Forest Stakeholders Undergo Training on Forest Monitoring

Representatives of 30 selected communities in the Bibiani, Sefwi Wiawso, and Sefwi Juaboso forest districts have undergone training on how to use digital technologies to monitor the forest. This is to empower forest communities, forest officials, fire service officials and the police with real-time digital technology to monitor illegal deforestation activities in their respective districts.

As part of the objective of the project, series of training workshops were organized for the selected community representatives, district fire service officials, police and forest officials to build their capacity on digital tools used for forest monitoring. They were introduced to GPS, Global Forest Watch (GFW) Interactive Map and the Forest Watcher App as well as the Open Data Kit (ODK) and how to use these technologies to record and gather data on illegal deforestation.

Communities’ representatives were taken through how GFW such as the Interactive Map could be used to observe the state of vegetation in their respective areas and also monitor the trends of vegetation loss. Further, they were made aware how the GFW mobile application could enable one to receive real-time information on illegal deforestation as and when it happens, providing locations to assist with tracking of forest crime by authorities.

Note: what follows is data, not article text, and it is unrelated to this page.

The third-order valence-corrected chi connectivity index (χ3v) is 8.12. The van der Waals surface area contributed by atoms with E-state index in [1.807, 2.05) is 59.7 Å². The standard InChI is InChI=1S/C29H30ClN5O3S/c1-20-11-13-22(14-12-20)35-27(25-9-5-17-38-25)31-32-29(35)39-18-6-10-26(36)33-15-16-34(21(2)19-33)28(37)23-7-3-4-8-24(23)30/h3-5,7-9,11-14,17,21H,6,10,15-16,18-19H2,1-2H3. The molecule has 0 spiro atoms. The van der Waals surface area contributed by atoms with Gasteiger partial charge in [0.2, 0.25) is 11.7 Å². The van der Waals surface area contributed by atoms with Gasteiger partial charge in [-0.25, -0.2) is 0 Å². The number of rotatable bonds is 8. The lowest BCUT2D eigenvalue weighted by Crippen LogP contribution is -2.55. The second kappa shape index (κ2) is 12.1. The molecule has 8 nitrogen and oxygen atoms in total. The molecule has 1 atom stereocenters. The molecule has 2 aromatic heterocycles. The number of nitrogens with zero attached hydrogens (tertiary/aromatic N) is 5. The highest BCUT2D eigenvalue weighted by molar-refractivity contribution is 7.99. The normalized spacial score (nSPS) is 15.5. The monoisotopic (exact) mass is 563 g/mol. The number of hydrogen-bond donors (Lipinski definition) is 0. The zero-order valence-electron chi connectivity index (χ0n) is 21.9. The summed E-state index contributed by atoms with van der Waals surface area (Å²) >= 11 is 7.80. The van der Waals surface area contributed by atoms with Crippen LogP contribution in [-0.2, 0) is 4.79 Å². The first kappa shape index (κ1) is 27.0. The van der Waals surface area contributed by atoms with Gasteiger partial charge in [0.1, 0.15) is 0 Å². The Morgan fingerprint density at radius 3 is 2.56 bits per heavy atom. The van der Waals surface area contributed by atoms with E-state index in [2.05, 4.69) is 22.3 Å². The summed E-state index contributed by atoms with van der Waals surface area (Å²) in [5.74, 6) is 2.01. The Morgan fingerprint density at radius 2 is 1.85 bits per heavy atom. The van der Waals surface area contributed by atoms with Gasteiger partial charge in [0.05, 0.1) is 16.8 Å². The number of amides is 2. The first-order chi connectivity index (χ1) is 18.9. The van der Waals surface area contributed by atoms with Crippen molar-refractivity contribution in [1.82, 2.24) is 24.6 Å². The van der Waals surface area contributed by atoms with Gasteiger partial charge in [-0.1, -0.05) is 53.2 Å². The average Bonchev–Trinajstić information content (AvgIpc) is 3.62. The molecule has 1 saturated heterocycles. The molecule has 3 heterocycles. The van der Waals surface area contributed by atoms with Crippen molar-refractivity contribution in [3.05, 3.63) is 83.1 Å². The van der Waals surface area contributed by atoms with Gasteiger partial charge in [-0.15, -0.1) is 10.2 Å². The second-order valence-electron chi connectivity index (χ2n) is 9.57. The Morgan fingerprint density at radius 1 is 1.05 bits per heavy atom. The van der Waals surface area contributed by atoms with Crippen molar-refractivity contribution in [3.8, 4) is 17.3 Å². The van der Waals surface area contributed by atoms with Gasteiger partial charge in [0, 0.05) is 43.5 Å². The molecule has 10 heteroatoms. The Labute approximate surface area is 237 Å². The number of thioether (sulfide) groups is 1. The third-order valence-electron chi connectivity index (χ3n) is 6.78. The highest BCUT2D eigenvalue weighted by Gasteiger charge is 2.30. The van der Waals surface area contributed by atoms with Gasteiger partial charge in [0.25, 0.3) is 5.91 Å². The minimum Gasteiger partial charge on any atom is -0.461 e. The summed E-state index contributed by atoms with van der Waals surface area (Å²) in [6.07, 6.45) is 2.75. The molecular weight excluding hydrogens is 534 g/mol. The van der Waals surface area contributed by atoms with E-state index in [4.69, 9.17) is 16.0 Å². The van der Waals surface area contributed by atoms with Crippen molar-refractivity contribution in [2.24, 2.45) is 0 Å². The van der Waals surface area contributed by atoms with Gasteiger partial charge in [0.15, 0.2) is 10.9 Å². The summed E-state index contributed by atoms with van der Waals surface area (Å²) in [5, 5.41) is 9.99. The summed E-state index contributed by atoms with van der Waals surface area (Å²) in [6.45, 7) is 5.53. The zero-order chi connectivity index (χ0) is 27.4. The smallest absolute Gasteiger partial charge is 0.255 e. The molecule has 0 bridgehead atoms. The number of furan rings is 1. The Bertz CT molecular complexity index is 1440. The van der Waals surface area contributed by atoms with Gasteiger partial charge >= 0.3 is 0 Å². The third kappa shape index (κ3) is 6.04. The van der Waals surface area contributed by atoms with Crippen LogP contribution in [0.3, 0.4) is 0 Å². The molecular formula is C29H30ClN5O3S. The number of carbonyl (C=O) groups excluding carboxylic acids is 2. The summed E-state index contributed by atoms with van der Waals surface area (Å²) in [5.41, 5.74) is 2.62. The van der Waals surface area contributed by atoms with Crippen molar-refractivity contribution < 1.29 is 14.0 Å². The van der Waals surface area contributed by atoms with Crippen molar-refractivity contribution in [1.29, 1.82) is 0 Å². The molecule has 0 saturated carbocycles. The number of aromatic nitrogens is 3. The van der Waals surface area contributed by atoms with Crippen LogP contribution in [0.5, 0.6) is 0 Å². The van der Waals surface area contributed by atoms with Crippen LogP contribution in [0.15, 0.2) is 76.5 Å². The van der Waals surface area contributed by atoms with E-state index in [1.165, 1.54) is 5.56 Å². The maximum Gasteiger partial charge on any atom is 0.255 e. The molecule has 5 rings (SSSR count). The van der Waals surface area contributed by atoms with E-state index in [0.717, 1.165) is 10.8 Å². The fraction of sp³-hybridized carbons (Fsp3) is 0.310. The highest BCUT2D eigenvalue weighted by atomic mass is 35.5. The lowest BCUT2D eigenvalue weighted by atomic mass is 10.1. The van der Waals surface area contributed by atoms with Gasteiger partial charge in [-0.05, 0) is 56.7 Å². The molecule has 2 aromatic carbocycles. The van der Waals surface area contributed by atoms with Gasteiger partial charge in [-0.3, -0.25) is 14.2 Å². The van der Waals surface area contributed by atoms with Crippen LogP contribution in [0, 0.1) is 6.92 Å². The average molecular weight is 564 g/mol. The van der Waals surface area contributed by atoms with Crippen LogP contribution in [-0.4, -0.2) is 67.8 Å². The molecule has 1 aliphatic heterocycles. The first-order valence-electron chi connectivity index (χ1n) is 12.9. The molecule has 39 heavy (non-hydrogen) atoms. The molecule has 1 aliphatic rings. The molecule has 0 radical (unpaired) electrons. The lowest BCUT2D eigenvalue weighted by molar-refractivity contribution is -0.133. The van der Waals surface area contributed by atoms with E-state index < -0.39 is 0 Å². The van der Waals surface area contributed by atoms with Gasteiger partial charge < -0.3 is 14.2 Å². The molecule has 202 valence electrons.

Assisting communities to access GFW data with mobile phones

Following the sensitization and training workshops, there were field visits to forests fringing the communities with the beneficiaries to identify deforestation hotspots and take coordinates of those spots. Some community members had the opportunity to try their hands on the GPS to record data. The participatory mapping saw communities effectively engaged in the identification of deforested areas in the forest. They mentioned that these tools will help them provide evidence-based information to forest authorities.

Real-time digital technology enables communities to have access to relevant digital information concerning the operations in the forest so that they can take the necessary action. The community members were made to understand that the use of digital technologies and Global Forest Watch (GFW) data has far-reaching impacts on forest governance at local levels.

The funding for the project was provided by the World Resources Institute under the Global Forest Watch Project.

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